However, David Lukenbill, 70, a former career criminal who founded the Lampstand Foundation, an apostolate that provides written materials and resources to agencies involved in prisoner re-entry programs, told OSV that prison ministry can be difficult for laypeople without a background in law enforcement or prior criminal activity.
|Many inmates yearn for God’s presence in their lives, prison ministers say. Courtesy of Dismas Ministries
“You need people who understand that there is evil in the world and some criminals are really evil people,” said Lukenbill, who spent about 12 years in federal and state prisons for thefts, robberies and assaults. Lukenbill believes the Catholic Church’s intellectual tradition is the only antidote to the criminal mindset.
“As a volunteer, you need to figure out who’s hustling you and who’s real,” Lukenbill said. “That’s not easy. You have to verify things people tell you. You need to find out what they’re in for, the details of their crime. Protect yourself, keep an arm’s length. Criminals lie and criminals will use you. Criminals will tell you anything. A lot of them are very good at it.”
Leonard Rubio, 45, benefited from a supportive Catholic community at San Quentin State Prison in California.
“We were like family, many of us would talk to each other throughout the week, support each other and pray for each other,” said Rubio, who was convicted of second-degree murder for killing his ex-girlfriend in 1986, when he was 18. He served 23 years in state prison and recalled the spiritual support from priests who visited him in a county jail while he was awaiting trial.
“They would come in, bring me Communion, occasionally they would come in with a Mass kit and say Mass for me,” said Rubio, who recalled one visiting Vietnamese priest who had been imprisoned and tortured by communist authorities who accused him of being a spy.
“Hearing this priest’s story, getting to know him through the visits was really helpful for me,” Rubio said. “Thinking about what Christ went through, that really helped me. It made me see that people in my community still cared for me.”
A community ‘inside’
At San Quentin, Rubio interacted with Jesuits and Dominicans who often visited the prison. He went to daily Mass. He and fellow Catholics at Our Lady of the Rosary Chapel at the prison also prayed the Rosary together. They would often support one another when their parole requests were denied.
“I really haven’t seen that kind of community in the outside world,” Rubio said. “I’ve seen pockets of it. As a Church, our faith is more than attending Mass. It’s also about being in communion with one another and walking Christ’s walk with one another.”
Woltze said many of the white male prisoners like himself in the Washington state prisons were not comfortable talking about their religion with other people.
Still, even if quietly, thousands of Catholic inmates hunger for spiritual nourishment. Many inmates often write to the Milwaukee, Wis., offices of Dismas Ministry, which provides Bibles and faith study materials, including rosaries and prayer books, in English and Spanish, to inmates across the country.
“For them, in many cases, they don’t have anybody they can reach out to,” said Ron Zeilinger, who is director of Dismas Ministry. “So when they get something like a Bible and prayer book, it’s gold in their hands. It makes quite an impression. On our feedback forms, we get nice responses and spontaneously written letters on things going on in their spiritual lives.
“It’s an honor and a grace to meet them at that level,” said Zeilinger, who also visits prisons to participate in prayer services and restorative justice programs.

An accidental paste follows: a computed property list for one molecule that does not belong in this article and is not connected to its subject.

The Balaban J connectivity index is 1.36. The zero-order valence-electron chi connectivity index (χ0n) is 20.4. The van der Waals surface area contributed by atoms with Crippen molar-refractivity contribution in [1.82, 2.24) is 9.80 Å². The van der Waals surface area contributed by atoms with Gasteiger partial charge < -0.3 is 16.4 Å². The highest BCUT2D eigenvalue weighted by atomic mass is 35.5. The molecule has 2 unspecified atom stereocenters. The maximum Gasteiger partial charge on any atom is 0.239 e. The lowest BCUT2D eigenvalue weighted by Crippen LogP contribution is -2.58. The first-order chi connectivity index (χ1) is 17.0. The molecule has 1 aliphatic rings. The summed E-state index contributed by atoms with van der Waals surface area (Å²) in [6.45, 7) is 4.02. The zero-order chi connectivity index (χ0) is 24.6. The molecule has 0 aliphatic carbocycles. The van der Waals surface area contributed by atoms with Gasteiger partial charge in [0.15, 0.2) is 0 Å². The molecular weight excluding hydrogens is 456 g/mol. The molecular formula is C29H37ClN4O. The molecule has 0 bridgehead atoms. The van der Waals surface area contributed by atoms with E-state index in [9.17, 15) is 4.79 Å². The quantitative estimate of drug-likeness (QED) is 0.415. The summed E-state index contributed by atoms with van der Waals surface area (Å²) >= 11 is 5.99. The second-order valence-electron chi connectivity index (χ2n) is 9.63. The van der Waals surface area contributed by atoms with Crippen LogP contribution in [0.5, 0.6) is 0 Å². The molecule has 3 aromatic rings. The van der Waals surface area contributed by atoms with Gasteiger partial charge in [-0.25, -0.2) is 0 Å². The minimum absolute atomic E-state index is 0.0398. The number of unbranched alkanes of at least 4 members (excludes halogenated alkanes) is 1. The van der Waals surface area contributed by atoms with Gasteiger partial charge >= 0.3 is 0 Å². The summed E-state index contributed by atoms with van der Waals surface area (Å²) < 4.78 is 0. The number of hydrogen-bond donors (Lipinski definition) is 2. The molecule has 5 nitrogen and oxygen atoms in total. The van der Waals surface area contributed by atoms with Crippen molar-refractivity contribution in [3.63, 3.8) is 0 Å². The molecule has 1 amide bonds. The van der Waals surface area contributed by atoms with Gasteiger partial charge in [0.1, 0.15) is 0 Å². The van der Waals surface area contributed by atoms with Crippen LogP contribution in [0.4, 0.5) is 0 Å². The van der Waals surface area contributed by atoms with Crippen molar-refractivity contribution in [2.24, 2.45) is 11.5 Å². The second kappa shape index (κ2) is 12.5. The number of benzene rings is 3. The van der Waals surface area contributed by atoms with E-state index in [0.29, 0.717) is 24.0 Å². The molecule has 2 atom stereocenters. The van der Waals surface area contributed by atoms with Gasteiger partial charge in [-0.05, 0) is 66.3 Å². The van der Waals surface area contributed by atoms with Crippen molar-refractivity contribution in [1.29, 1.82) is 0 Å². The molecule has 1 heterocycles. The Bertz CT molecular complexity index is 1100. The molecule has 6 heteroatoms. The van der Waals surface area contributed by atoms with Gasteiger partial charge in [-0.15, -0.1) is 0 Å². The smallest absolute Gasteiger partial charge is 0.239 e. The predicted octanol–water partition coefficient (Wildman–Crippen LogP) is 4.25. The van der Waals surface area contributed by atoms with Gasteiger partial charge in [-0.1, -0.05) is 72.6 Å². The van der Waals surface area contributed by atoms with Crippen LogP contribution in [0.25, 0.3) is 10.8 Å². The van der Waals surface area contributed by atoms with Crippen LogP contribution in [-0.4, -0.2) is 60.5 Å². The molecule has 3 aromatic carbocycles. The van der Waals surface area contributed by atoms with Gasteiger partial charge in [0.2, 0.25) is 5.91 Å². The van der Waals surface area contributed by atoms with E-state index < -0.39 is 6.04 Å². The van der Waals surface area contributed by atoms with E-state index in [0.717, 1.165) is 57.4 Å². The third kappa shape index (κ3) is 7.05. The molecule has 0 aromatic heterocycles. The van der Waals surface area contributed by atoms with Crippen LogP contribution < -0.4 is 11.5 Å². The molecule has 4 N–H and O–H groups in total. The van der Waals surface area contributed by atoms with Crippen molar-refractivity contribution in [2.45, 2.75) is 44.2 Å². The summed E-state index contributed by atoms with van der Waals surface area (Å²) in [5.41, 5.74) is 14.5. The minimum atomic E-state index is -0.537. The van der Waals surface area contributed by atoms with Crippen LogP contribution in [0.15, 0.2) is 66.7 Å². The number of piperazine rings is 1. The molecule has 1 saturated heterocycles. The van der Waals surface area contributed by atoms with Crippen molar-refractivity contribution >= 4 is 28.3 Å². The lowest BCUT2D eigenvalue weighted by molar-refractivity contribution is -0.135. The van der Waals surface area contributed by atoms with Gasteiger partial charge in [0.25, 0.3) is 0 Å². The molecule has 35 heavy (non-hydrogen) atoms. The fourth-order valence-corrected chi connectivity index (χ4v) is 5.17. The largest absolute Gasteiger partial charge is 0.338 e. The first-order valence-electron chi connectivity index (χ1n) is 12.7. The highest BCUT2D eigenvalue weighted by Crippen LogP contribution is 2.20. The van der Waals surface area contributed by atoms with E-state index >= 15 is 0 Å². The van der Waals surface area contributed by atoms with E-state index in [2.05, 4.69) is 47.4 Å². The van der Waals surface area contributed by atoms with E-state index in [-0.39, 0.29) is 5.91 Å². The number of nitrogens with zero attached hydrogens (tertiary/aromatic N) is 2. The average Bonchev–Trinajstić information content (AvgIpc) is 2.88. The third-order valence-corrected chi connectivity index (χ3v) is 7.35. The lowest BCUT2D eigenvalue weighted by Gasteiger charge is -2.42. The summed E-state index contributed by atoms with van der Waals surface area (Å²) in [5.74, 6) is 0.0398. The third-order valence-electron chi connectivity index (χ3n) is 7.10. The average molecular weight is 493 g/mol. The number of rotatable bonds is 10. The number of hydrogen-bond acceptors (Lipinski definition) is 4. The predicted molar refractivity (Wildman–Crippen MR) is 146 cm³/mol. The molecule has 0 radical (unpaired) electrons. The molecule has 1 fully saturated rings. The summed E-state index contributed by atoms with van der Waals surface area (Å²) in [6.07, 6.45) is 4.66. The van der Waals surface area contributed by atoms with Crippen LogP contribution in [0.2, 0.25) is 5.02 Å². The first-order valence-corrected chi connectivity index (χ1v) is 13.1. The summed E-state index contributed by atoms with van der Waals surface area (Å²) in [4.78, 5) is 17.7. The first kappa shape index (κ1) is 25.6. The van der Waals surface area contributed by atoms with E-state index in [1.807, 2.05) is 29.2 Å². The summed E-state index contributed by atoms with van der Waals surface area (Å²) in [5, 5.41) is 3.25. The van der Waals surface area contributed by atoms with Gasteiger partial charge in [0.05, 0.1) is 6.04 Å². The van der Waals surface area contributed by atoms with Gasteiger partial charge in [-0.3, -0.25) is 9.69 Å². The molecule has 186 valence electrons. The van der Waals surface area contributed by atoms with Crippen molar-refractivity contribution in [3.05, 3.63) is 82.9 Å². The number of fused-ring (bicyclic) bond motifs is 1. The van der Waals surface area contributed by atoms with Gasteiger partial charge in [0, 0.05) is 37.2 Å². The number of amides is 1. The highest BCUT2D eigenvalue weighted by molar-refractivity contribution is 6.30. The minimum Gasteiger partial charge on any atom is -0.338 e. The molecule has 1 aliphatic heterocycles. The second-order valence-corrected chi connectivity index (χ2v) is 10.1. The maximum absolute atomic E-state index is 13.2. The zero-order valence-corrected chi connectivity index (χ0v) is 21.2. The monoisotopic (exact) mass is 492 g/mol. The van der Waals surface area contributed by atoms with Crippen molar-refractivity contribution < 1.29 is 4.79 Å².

“It’s always a touching and profound experience when you meet the men and women, shake their hand, look them in the eye and see their face,” Zeilinger said. “It puts a human face on them. The first impression is that these people are just ordinary people. Maybe they’ve done some stupid or foolish things, but it really is a humbling and human thing to be with them.
“You don’t feel threatened, or ill at ease,” Zeilinger added. “They’re very grateful to have you there. They usually give you a warm reception. They’re grateful that someone would come and spend some time with them.”
Sister Judith, who is a Eudist Servant of the 11th Hour, said her three-day weekend prison retreats seek to encourage inmates to open their hearts to Christ. The retreat team members present a series of meditations and reflections on God’s mercy and the Catholic faith. The retreat ends with Sunday Mass and a personal recognition of each prisoner.
“We see conversions that surprise us,” she said. “We later find out that some inmates gave up TV because it was leading them into sin. We’ve also had guys give up pornography. There are just so many beautiful, heart-warming stories. When we go in, we want the men to have a friendship with Jesus.”
Joe Martino, a prison minister in Dartmouth, Mass., said he once saw, during a prayer gathering, an inmate hug and forgive another inmate who had shot him on the street.
“It was beyond an unbelievable blessing for all of us in the room,” said Martino, who is part of a ministry team that visits inmates weekly at the Bristol County House of Corrections in Dartmouth. The ministry — called Residents Encounter Christ — also runs weekend retreats at the county jail for inmates.
Martino said he has seen inmates move from spiritual desolation and sadness to learning to trust God and other people.
“Christ is present in them,” he said. “Christ is present in their words, in their tears, in their transformation. We see the face of Christ present in them.”
The next step
Several prison ministries also seek to help the inmates reintegrate into the community after their release, as well as supporting their families on the outside. Navin said the Little Rock diocese tries to connect the inmates with the local parish where they will be relocating after release.
“We seem to lose contact with them when they get out, but every once in awhile, they’ll call us, usually with a request or questions about how to get a job and housing,” he said. “We work with the reentry community to help them out as much as possible.”
Deacon Murphy said his ministry also is trying to help in reentry efforts.
“When an inmate is released back into society, it’s very difficult for them,” he said. “They get $50, and the prisons are out in no-man’s land. They spend some of that money just to get into Phoenix. They need to get their Social Security cards, driver’s licenses, they need to be taken to job interviews. It’s so involved in all kinds of areas. It’s a ministry unto itself.”
Brian Fraga writes from Massachusetts.